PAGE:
I previously blogged the sad case of Grammy-winning blues singer Koko Taylor, who is 80 years old and in poor health:
Her income has dropped precipitously, her expenses haven’t, and she has little savings or other hard assets besides a house in a Chicago suburb that Zillow.com figures is now worth only $280,000.
Nevertheless, the IRS says Taylor must pay $400,000 in back taxes, penalties and interest. Otherwise, she faces the possibility the G-men will grab most of her income, including royalties and Social Security, and maybe even her home. The feds rejected her offer to take out a reverse mortgage on that house and pay $200,000 plus up to 50% of any future net revenue, moves that would allow her to remain in her residence and live out her remaining time with her second husband.
The Tax Court yesterday held that the IRS did not abuse its discretion in refusing to accept her proposed offers in compromise, upheld the IRS's tax lien and levy against her, and upheld the IRS's refusal to abate tax penalties. Taylor v. Commissioner, T.C. Memo. 2009-27 (Feb. 5, 2009). In its conclusion, the Tax Court appeared to take a swipe at Tom Daschle, Tim Geithner, Nancy Killefer, and Hilda Solis:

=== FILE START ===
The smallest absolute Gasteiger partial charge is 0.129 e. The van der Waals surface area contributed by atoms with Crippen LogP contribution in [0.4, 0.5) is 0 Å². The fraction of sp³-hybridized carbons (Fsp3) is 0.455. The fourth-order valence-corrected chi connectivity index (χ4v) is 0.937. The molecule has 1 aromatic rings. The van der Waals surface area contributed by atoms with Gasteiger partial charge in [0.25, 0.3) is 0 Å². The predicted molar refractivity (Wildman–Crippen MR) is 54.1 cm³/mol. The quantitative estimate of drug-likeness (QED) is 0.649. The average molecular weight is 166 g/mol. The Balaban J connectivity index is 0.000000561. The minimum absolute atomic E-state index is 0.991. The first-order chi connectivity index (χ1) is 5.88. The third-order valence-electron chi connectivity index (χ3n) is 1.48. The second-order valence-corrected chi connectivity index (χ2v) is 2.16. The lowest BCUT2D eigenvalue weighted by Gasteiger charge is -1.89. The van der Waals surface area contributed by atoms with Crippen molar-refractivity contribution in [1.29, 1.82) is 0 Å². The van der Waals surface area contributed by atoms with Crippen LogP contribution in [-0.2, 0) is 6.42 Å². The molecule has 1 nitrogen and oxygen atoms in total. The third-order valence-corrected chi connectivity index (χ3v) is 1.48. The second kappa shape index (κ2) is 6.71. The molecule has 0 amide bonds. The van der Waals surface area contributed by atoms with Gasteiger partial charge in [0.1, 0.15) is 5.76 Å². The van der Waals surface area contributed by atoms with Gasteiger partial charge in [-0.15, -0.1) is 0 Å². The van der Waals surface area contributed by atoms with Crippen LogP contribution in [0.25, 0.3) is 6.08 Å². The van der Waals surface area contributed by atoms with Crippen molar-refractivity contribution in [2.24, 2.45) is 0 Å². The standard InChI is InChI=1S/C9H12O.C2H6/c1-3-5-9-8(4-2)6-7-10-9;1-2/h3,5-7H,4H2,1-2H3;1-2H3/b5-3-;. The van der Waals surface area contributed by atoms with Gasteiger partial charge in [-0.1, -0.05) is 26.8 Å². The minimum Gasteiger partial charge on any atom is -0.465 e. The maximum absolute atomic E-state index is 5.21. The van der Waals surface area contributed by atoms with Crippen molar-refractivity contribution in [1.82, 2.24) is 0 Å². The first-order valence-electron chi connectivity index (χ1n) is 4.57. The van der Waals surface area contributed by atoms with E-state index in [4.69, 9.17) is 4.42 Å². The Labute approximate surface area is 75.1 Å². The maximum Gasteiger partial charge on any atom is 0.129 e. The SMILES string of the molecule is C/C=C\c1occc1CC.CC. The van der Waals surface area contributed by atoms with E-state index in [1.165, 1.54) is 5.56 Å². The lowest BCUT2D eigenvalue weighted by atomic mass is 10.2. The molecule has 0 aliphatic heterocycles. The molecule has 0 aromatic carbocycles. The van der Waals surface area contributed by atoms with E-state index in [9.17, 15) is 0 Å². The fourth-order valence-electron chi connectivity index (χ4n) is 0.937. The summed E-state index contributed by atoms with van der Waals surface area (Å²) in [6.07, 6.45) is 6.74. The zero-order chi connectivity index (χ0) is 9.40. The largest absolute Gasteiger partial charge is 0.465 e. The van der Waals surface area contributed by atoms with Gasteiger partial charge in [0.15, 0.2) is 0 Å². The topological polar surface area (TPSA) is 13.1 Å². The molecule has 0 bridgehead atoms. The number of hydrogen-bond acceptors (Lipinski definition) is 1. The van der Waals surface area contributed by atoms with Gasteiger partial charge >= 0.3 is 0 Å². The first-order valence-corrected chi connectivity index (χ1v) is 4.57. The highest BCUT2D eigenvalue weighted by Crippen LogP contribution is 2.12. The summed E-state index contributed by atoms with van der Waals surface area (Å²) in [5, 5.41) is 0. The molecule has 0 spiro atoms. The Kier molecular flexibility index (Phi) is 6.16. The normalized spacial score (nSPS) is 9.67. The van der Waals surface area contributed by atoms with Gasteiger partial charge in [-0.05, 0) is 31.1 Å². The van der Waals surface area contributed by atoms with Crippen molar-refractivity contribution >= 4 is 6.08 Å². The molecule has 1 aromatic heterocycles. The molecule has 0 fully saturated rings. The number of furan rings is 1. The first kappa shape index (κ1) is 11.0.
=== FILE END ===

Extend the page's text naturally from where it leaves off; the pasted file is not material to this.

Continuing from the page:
Both petitioner and respondent repeatedly commented on petitioner's stature as a beloved and well-known professional singer as support for their respective positions in these consolidated cases. We disagree with both parties insofar as they contend that a taxpayer's celebrity status is somehow relevant to what this Court must do in deciding whether the Commissioner's collection action may proceed. Every taxpayer, no matter how famous or notorious, has a legal obligation to honestly report and pay his or her income tax liability each year and is entitled to fair enforcement of Federal tax laws. ... Respondent gave petitioner ample opportunity to rectify her failure to pay estimated tax when due and considered petitioner's collection alternatives in accordance with applicable administrative and legal requirements.